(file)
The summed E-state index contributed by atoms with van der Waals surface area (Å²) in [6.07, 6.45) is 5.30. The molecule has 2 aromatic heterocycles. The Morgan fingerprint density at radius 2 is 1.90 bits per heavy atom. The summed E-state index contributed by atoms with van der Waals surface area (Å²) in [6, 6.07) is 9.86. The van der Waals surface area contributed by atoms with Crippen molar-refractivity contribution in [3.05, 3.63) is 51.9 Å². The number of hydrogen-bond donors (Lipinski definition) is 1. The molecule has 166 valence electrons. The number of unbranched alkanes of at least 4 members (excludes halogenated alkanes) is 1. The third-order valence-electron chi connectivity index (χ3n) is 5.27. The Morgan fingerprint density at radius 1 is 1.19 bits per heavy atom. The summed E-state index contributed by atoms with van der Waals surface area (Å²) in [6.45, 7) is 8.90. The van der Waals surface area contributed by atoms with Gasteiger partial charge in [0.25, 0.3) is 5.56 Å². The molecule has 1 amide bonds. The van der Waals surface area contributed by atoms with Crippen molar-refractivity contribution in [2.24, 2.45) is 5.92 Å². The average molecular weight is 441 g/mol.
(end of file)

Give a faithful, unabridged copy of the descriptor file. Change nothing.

The summed E-state index contributed by atoms with van der Waals surface area (Å²) in [6.07, 6.45) is 5.30. The molecule has 2 aromatic heterocycles. The Morgan fingerprint density at radius 2 is 1.90 bits per heavy atom. The summed E-state index contributed by atoms with van der Waals surface area (Å²) in [6, 6.07) is 9.86. The van der Waals surface area contributed by atoms with Crippen molar-refractivity contribution in [3.05, 3.63) is 51.9 Å². The number of hydrogen-bond donors (Lipinski definition) is 1. The molecule has 166 valence electrons. The number of unbranched alkanes of at least 4 members (excludes halogenated alkanes) is 1. The third-order valence-electron chi connectivity index (χ3n) is 5.27. The Morgan fingerprint density at radius 1 is 1.19 bits per heavy atom. The summed E-state index contributed by atoms with van der Waals surface area (Å²) in [6.45, 7) is 8.90. The van der Waals surface area contributed by atoms with Gasteiger partial charge in [0.25, 0.3) is 5.56 Å². The molecule has 1 amide bonds. The van der Waals surface area contributed by atoms with Crippen molar-refractivity contribution in [2.24, 2.45) is 5.92 Å². The average molecular weight is 441 g/mol.